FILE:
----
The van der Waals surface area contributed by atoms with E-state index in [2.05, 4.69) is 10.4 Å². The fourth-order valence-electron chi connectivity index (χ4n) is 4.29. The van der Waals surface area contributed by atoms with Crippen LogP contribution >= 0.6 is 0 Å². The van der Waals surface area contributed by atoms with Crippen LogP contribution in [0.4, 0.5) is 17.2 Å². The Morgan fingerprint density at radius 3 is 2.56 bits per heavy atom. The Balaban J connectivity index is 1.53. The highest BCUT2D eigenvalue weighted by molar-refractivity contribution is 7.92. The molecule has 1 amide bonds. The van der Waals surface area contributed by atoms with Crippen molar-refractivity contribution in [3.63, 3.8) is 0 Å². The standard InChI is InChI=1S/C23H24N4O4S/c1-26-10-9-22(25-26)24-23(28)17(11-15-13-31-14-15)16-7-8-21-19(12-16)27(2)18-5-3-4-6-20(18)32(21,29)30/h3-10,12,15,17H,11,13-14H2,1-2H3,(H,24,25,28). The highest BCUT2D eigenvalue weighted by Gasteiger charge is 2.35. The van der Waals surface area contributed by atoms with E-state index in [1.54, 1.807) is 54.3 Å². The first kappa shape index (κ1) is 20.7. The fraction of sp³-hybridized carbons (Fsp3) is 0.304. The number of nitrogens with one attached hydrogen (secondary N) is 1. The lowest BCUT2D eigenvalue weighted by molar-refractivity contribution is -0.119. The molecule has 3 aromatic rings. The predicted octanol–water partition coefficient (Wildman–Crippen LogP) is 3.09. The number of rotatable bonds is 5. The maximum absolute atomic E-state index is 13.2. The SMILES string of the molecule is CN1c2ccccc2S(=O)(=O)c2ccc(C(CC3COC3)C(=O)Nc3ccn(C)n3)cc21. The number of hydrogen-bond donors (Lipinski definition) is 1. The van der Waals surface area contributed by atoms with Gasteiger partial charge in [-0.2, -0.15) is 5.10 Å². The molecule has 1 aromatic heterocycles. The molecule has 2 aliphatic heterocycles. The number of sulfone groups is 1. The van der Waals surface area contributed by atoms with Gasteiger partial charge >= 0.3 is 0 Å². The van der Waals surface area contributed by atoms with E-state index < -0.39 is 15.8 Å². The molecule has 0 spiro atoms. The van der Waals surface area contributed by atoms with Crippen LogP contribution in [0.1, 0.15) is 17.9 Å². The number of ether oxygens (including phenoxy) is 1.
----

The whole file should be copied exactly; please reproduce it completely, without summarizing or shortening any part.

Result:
The van der Waals surface area contributed by atoms with E-state index in [2.05, 4.69) is 10.4 Å². The fourth-order valence-electron chi connectivity index (χ4n) is 4.29. The van der Waals surface area contributed by atoms with Crippen LogP contribution >= 0.6 is 0 Å². The van der Waals surface area contributed by atoms with Crippen LogP contribution in [0.4, 0.5) is 17.2 Å². The Morgan fingerprint density at radius 3 is 2.56 bits per heavy atom. The Balaban J connectivity index is 1.53. The highest BCUT2D eigenvalue weighted by molar-refractivity contribution is 7.92. The molecule has 1 amide bonds. The van der Waals surface area contributed by atoms with Crippen molar-refractivity contribution in [3.63, 3.8) is 0 Å². The standard InChI is InChI=1S/C23H24N4O4S/c1-26-10-9-22(25-26)24-23(28)17(11-15-13-31-14-15)16-7-8-21-19(12-16)27(2)18-5-3-4-6-20(18)32(21,29)30/h3-10,12,15,17H,11,13-14H2,1-2H3,(H,24,25,28). The highest BCUT2D eigenvalue weighted by Gasteiger charge is 2.35. The van der Waals surface area contributed by atoms with E-state index in [1.54, 1.807) is 54.3 Å². The first kappa shape index (κ1) is 20.7. The fraction of sp³-hybridized carbons (Fsp3) is 0.304. The number of nitrogens with one attached hydrogen (secondary N) is 1. The lowest BCUT2D eigenvalue weighted by molar-refractivity contribution is -0.119. The molecule has 3 aromatic rings. The predicted octanol–water partition coefficient (Wildman–Crippen LogP) is 3.09. The number of rotatable bonds is 5. The maximum absolute atomic E-state index is 13.2. The SMILES string of the molecule is CN1c2ccccc2S(=O)(=O)c2ccc(C(CC3COC3)C(=O)Nc3ccn(C)n3)cc21. The number of hydrogen-bond donors (Lipinski definition) is 1. The van der Waals surface area contributed by atoms with Gasteiger partial charge in [-0.2, -0.15) is 5.10 Å². The molecule has 1 aromatic heterocycles. The molecule has 2 aliphatic heterocycles. The number of sulfone groups is 1. The van der Waals surface area contributed by atoms with Gasteiger partial charge >= 0.3 is 0 Å². The van der Waals surface area contributed by atoms with E-state index < -0.39 is 15.8 Å². The molecule has 0 spiro atoms. The van der Waals surface area contributed by atoms with Crippen LogP contribution in [0.1, 0.15) is 17.9 Å². The number of ether oxygens (including phenoxy) is 1.